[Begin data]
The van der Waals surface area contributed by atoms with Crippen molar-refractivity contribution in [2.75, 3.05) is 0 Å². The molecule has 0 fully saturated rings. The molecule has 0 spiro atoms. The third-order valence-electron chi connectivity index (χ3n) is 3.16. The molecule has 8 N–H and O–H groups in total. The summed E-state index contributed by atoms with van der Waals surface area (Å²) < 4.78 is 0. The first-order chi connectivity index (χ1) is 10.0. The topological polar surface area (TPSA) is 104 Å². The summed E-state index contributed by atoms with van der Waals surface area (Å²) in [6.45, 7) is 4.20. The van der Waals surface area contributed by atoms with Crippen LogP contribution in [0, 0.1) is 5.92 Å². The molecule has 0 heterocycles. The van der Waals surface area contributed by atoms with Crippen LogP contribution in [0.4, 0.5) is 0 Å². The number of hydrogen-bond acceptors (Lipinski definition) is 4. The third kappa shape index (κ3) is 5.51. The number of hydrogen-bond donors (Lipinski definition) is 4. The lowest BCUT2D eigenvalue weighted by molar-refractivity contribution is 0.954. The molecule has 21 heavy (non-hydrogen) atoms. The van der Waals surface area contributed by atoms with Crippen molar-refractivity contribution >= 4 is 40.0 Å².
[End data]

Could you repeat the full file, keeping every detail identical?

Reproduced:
The van der Waals surface area contributed by atoms with Crippen molar-refractivity contribution in [2.75, 3.05) is 0 Å². The molecule has 0 fully saturated rings. The molecule has 0 spiro atoms. The third-order valence-electron chi connectivity index (χ3n) is 3.16. The molecule has 8 N–H and O–H groups in total. The summed E-state index contributed by atoms with van der Waals surface area (Å²) < 4.78 is 0. The first-order chi connectivity index (χ1) is 10.0. The topological polar surface area (TPSA) is 104 Å². The summed E-state index contributed by atoms with van der Waals surface area (Å²) in [6.45, 7) is 4.20. The van der Waals surface area contributed by atoms with Crippen LogP contribution in [0, 0.1) is 5.92 Å². The molecule has 0 heterocycles. The van der Waals surface area contributed by atoms with Crippen LogP contribution in [0.4, 0.5) is 0 Å². The number of hydrogen-bond acceptors (Lipinski definition) is 4. The third kappa shape index (κ3) is 5.51. The number of hydrogen-bond donors (Lipinski definition) is 4. The lowest BCUT2D eigenvalue weighted by molar-refractivity contribution is 0.954. The molecule has 21 heavy (non-hydrogen) atoms. The van der Waals surface area contributed by atoms with Crippen molar-refractivity contribution >= 4 is 40.0 Å².